How to Set Clear Cash Goals for the Future

Posted in Budgeting on December 29, 2020

We all know deep down that budgeting is a good idea. When you know how to split your cash into different categories each month and divvy it between the various demands in your life, you can make better decisions about your future. People who have a good relationship with their finances are also less likely to end up dealing with debt and other issues that can seriously harm quality of life.

Unfortunately, getting started with a financial plan is easier said than done for many of us. Most people aren’t taught how to make the most of their cash when they’re still in school. The majority of us struggle to make good decisions about where our cash should go because we’ve had to simply make it up as we went along.

The good news? Starting with some solid goals can be like giving yourself a compass that guides you towards success. Today, we’re going to guide you through the steps you can take to set clearer cash goals for the future.

1. Define Your Why

First things first, ask yourself why you want to have clearer goals for your money. Maybe you’re tired of always having to take out loans when you want to buy something – no matter how useful they can sometimes be. Perhaps you want to save up for something important that you want to do in the future, like a big trip, or a wedding. We all have motivations for saving that generally go beyond wanting to be better with our money.

Figuring out what motivates you to make better purchasing decisions will help you to find a crucial point of inspiration, ready to guide you towards future choices. Once you have your goal, you can find a way to remind yourself of it as often as possible. For instance, if you’re dreaming of saving for a family home, print out a picture of the kind of home you want to live in and place it on your fridge.

It might sound odd but having that visual reminder of what you want to achieve can be a great way to stay inspired when things like budgeting get difficult. You can also make vision boards, or even have a chart that you add a star to every time you hit a major milestone.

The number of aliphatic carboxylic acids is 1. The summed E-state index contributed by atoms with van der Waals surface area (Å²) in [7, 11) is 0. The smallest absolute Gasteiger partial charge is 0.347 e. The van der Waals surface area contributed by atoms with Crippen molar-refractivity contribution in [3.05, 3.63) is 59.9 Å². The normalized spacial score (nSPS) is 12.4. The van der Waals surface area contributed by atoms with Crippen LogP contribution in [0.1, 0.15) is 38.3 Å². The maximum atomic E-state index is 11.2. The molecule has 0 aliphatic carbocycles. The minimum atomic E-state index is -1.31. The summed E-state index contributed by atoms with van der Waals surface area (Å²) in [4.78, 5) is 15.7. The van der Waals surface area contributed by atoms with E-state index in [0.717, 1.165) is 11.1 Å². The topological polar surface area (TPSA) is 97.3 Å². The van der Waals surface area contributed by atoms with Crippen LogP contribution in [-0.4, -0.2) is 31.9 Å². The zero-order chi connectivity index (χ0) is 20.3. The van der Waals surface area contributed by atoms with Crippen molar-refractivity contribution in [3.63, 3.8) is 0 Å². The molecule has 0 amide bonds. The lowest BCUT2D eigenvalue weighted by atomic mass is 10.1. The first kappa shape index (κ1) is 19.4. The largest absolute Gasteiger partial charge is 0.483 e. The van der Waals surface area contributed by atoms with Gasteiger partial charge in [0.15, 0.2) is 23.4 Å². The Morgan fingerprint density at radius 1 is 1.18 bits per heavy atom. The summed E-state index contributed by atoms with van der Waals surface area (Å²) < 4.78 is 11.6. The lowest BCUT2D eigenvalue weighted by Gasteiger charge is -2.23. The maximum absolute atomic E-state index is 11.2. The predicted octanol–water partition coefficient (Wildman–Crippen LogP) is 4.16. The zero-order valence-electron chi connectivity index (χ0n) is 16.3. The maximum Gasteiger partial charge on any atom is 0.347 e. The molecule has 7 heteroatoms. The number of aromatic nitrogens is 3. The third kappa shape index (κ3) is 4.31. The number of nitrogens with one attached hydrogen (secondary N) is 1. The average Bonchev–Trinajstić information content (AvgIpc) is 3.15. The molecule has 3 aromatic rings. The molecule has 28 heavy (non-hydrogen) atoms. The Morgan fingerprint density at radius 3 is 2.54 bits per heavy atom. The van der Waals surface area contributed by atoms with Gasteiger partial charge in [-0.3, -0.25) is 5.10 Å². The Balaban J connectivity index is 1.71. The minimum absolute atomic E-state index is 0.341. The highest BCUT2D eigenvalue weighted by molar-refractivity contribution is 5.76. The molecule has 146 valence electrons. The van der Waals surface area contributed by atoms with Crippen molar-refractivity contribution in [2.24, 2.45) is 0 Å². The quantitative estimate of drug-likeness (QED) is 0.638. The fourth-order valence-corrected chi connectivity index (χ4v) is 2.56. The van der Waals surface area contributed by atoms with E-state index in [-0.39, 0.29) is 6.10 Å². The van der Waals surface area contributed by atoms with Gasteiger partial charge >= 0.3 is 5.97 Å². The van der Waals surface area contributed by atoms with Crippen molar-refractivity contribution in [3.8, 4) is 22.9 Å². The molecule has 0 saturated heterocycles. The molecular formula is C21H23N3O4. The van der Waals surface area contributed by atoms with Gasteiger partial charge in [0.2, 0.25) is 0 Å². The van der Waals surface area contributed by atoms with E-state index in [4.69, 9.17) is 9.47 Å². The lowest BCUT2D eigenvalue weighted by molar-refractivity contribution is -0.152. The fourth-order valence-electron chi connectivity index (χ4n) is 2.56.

2. Think Long Term and Short-Term

Goals come in two different forms most of the time. First, you have your long-term goals – the things that you want to accomplish a decent way in the future. For instance, you might decide that eventually you want to have a full 20% deposit for your dream home. Unless you’re very lucky, it’s unlikely that you’re going to accomplish this goal overnight. However, you can place it in the future to give you something that you can look forward too.

Unfortunately, setting just long-term goals can make it harder to maintain your motivation. You don’t make a lot of profess towards these goals very quickly, so it’s hard to see that you’re really getting somewhere. Having some more short-term goals in place too can help to give you the emotional boost you need when it feels like you’re miles from the finish line.

For instance, if you decide that you want to pay off all of your debts in the next five years, start by planning how long it’s going to take you to pay off that first credit card. Maybe you can have most of that expense paid off by the end of the year, or half of it paid in the next six months. Whatever you do, don’t just budget with the vague concept of wanting to save some money.

3. Be Realistic

If you’re an ambitious and hopeful person, then you’ll know how easy it is for goals to get a little out of hand. You end up thinking that you can accomplish amazing things from willpower alone, but this is rarely the case. Instead, you should be thinking about what you can realistically accomplish, so you don’t set yourself up for failure.

Look at your current situation and compare it to where you want to be. How much progress will you need to make before you’re in a position that you’re happy with? What can you start doing every day to push you closer to that finish line? Start with small steps and work your way up. Remember, you can always come back and adjust your plan later if you discover that it’s not as effective as you thought.